A gymnasium, if I recall. The last building before the road dead-ends.
Ava between ammo warehouses and railroads.
Sliding curtains gave a little privacy to the residents of this room, which looked and felt more medicinal than most of the other multi-patient rooms.
Fire buckets did not have flat bottoms so they could never be used for other buckety tasks, and were thus always handy in an actual fire.
Rocket propellant and coolant were stored underground adjacent to the missile silo. This is the hallway that connects the missile area to the propellant area. Walking in this area was nice because the floor was dry.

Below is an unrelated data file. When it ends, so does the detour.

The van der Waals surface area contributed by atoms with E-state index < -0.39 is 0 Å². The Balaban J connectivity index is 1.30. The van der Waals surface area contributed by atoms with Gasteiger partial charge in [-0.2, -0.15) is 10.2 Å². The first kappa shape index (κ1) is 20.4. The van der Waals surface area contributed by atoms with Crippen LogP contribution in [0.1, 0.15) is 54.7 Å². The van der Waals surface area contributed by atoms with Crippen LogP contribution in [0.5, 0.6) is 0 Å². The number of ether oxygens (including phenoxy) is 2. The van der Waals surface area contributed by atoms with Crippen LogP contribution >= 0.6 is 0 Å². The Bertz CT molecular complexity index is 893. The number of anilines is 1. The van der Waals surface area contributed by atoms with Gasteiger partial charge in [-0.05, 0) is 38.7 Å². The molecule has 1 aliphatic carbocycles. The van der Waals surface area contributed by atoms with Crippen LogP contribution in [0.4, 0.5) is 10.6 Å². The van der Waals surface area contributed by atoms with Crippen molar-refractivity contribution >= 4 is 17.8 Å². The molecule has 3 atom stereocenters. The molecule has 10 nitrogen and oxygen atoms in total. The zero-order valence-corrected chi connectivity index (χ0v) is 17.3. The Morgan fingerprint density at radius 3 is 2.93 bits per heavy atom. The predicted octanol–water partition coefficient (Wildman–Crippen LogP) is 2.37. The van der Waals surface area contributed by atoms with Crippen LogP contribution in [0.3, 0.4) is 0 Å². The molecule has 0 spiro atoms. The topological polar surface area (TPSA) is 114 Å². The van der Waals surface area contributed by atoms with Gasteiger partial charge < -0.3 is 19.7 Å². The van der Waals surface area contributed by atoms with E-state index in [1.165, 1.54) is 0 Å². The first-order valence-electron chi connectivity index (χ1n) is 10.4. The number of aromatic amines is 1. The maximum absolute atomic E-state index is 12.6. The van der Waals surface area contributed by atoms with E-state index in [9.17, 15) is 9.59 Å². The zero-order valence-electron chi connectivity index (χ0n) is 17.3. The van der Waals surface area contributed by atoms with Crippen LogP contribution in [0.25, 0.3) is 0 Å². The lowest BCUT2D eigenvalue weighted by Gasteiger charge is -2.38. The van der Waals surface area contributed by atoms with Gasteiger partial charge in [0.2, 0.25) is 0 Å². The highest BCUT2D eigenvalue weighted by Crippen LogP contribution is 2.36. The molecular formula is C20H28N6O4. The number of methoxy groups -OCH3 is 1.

Blending the explosive ingredients was dangerous. It is no wonder that the blending house had so many emergency slides.
A one-of-a-kind installation in Armour’s otherwise gutted engine house.
Much of the milling equipment predated the mill itself, so I would not be surprised if this particular machine really dates to 1860.